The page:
Shamim Ahmed now working as Professor of Nephrology and Senior Consultant, Kidney Foundation Hospital and Research Institute, Mirpur, Dhaka, Bangladesh. He was former Director and Professor of Nephrology National Institute of Kidney Disease and Urology (NIKDU). He also worked as Professor and Head, Department of Nephrology in Dhaka Medical College and Hospital. He graduated MBBS degree from Dhaka Medical College in 1979. He obtained FCPS (Medicine) degree from BCPS in 1987. He received clinical training in Nephrology for one year in 1992 from PGIMER Chandigarh, India under WHO fellowship. He also completed 13th Especial Foundation Training in 1989 from BATC, Saver.
He was awarded FRCP (Edin) in 2003, FRCP (USA) in 2004, FRCP (Glasg) in 2005. He had more than 90 scientific papers published in different journals of home & abroad. He is life member BRA, BMA, teachers Association of DMC & RMC, BCPS, Kidney Foundation Bangladesh. He is also member of ISN, New York Academy of Science & other organizations. He worked as Asstt. Editor, Bangladesh Renal Journal, editor of TAJ (Joumal of teachers Association RMC). He was Vice President and General Secretary of Bangladesh Renal Association.
At present he is member of executive committee of Bangladesh renal Association and treasurer of Kidney Foundation. He attended Scientific conferences in different countries like India, Pakistan, Sri Lanka, Thailand, Singapore, Malaysia, Japan, UK, USA, Brazil, Italy, Sweden & South Africa, France, Germany, Cze Republic, Canada, Philippine, Nepal, Australia, Austria and Turkey. He was honored with Mother Terasha Gold Medal award, Mirror Health award, Netaji Subash Chandro Basu award, Bangabandhu Gold Medal award, Deshpramiksarmana award and Kazi Nazrul Islam sarmanona award by different organizations of the country.
Normal metabolism of the body produce approximately 15000 mmol of carbon dioxide and 50 to 100 mmol of nonvolatile or fixed acid each day. Acid base balance is maintained by normal elimination of carbon dioxide by lungs and normal excretion of non volatile acid by kidneys. Metabolic acidosis occurs when either an increase in production non volatile acid or increase loss of bicarbonate from the body overwhelms the mechanism of homeostasis or when renal acidification mechanism are compromised. Metabolic acidosis (Chronic) is commonly associated with chronic kidney disease (CKD).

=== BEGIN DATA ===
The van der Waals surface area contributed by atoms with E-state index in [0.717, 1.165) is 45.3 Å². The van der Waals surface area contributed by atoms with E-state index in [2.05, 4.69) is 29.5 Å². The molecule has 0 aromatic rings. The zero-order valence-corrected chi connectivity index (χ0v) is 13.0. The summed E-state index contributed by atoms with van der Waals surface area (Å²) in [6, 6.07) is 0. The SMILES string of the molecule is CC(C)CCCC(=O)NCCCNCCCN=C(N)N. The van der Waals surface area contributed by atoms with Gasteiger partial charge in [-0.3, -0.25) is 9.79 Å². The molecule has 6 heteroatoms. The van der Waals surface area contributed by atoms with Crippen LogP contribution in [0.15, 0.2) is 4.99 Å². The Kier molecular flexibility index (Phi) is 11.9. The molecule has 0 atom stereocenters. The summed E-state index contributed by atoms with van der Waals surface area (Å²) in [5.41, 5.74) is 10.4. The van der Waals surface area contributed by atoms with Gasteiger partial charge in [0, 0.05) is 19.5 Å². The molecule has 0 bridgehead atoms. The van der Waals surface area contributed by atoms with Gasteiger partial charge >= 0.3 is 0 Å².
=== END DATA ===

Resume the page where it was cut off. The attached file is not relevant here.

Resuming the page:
The number of functioning nephrons declined in CKD, acid excretion is initially maintained by an increase in ammonium excretion. However total ammonium excretion begin to fall when glomerular filtration rate (GFR) is below 40ml/min. CKD leads to retention of hydrogen ion which is buffered by bicarbonate in the extra cellular fluid, tissue buffer and bone. With worsening of renal function progressive metabolic acidosis and academia develop. Serum bicarbonate concentration is <22meq/L is about 25% patient of non dialysis dependent CKD stage 5. Serum bicarbonate trends to stabilize 12 to 18 meq/L in CKD when GFR is < 10ml/min. Anion gap remains normal until late stage CKD when it begins to widen due to retaining anion such as phosphate and sulfate.
The consequences in CKD are bone resorption and osteopenia, increase muscle protein catabolism, aggravation of secondary hyperparathyroidism, reduced respiratory reserve, exhaustion body buffer system, increase severity of acute intercurrent illness, reduce Na-K-ATPase activity in RBC, myocardial cells resulting impair myocardial contractility, producing heart failure, systemic inflammation and hypotension. Endocrine disorder in metabolic acidosis in CKD are resistance to growth hormone and insulin and hypertriglyceridemia.
African American Study of Kidney disease (AASK) trial and CRIC observational study in patients of non dialysis depended CKD have found that lower serum bicarbonate concentration, higher net endogenous acid production, higher dietary acid load and inability to excrete acid are all associated with a higher risk of progressive renal function loss. Potential mechanism for progression of CKD is metabolic acidosis promotes increase of ammonium excreted per nephron is associated with activation of complement system, renin angiotensin system with increase production of endothelin which may produce tubulointerstitial inflammation and chronic damage to kidneys. Treatment of metabolic acidosis in CKD are sodium bicarbonate or sodium citrate.
In mild acedemia (arterial ph>7.2 ) in asymptomatic adult does not require bicarbonate therapy. KDIGO guideline advocate alkali therapy in patient with CKD in a dose 0.5 to 1mg per/kg/day to maintain target range 23 to 28 meq/L. Sodium citrate should be avoided in patient also taking aluminum containing antacid. Sodium bicarbonate therapy may cause volume expansion and hypertension in CKD patients and raising ph can precipitate tetany in patient with hypocalcaemia.
Bicarbonate supplement appears to slow the progression of CKD, prevent or delay the progression of both osteopenia and hyperparathyroid bone disease and improved nutritional status and lean body mass. In conclusion several but not all studies of patients with chronic metabolic acidosis in CKD have demonstrated bicarbonate therapy improves or decrease the progression of bone disease, normalizes growth, reduce muscle degradation, improves of albumin synthesis and retards progression of CKD. At present recommendation to maintain bicarbonate level 22-23mmol/L in CKD patients.